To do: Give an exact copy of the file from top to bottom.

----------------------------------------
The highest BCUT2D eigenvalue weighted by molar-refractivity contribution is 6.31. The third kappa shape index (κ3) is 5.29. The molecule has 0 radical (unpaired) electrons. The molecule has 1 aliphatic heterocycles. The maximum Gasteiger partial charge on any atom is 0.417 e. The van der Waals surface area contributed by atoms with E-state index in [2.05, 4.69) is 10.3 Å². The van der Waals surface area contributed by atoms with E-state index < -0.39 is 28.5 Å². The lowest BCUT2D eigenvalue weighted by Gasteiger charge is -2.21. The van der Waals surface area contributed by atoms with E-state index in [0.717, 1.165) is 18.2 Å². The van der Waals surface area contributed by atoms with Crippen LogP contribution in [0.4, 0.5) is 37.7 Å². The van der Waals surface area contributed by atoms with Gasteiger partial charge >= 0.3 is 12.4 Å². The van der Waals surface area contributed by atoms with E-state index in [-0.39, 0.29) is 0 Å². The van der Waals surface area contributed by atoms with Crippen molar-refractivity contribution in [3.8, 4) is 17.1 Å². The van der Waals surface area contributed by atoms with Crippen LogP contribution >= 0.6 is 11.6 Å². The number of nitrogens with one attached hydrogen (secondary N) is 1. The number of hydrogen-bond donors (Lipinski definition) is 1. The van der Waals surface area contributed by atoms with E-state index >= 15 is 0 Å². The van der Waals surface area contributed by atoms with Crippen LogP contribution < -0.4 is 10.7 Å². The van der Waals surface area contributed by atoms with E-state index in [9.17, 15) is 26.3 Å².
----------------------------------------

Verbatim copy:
The highest BCUT2D eigenvalue weighted by molar-refractivity contribution is 6.31. The third kappa shape index (κ3) is 5.29. The molecule has 0 radical (unpaired) electrons. The molecule has 1 aliphatic heterocycles. The maximum Gasteiger partial charge on any atom is 0.417 e. The van der Waals surface area contributed by atoms with E-state index in [2.05, 4.69) is 10.3 Å². The van der Waals surface area contributed by atoms with E-state index < -0.39 is 28.5 Å². The lowest BCUT2D eigenvalue weighted by Gasteiger charge is -2.21. The van der Waals surface area contributed by atoms with E-state index in [0.717, 1.165) is 18.2 Å². The van der Waals surface area contributed by atoms with Crippen LogP contribution in [0.4, 0.5) is 37.7 Å². The van der Waals surface area contributed by atoms with Gasteiger partial charge >= 0.3 is 12.4 Å². The van der Waals surface area contributed by atoms with E-state index in [-0.39, 0.29) is 0 Å². The van der Waals surface area contributed by atoms with Crippen molar-refractivity contribution in [3.8, 4) is 17.1 Å². The van der Waals surface area contributed by atoms with Crippen LogP contribution >= 0.6 is 11.6 Å². The number of nitrogens with one attached hydrogen (secondary N) is 1. The number of hydrogen-bond donors (Lipinski definition) is 1. The van der Waals surface area contributed by atoms with E-state index >= 15 is 0 Å². The van der Waals surface area contributed by atoms with Crippen LogP contribution < -0.4 is 10.7 Å². The van der Waals surface area contributed by atoms with E-state index in [9.17, 15) is 26.3 Å².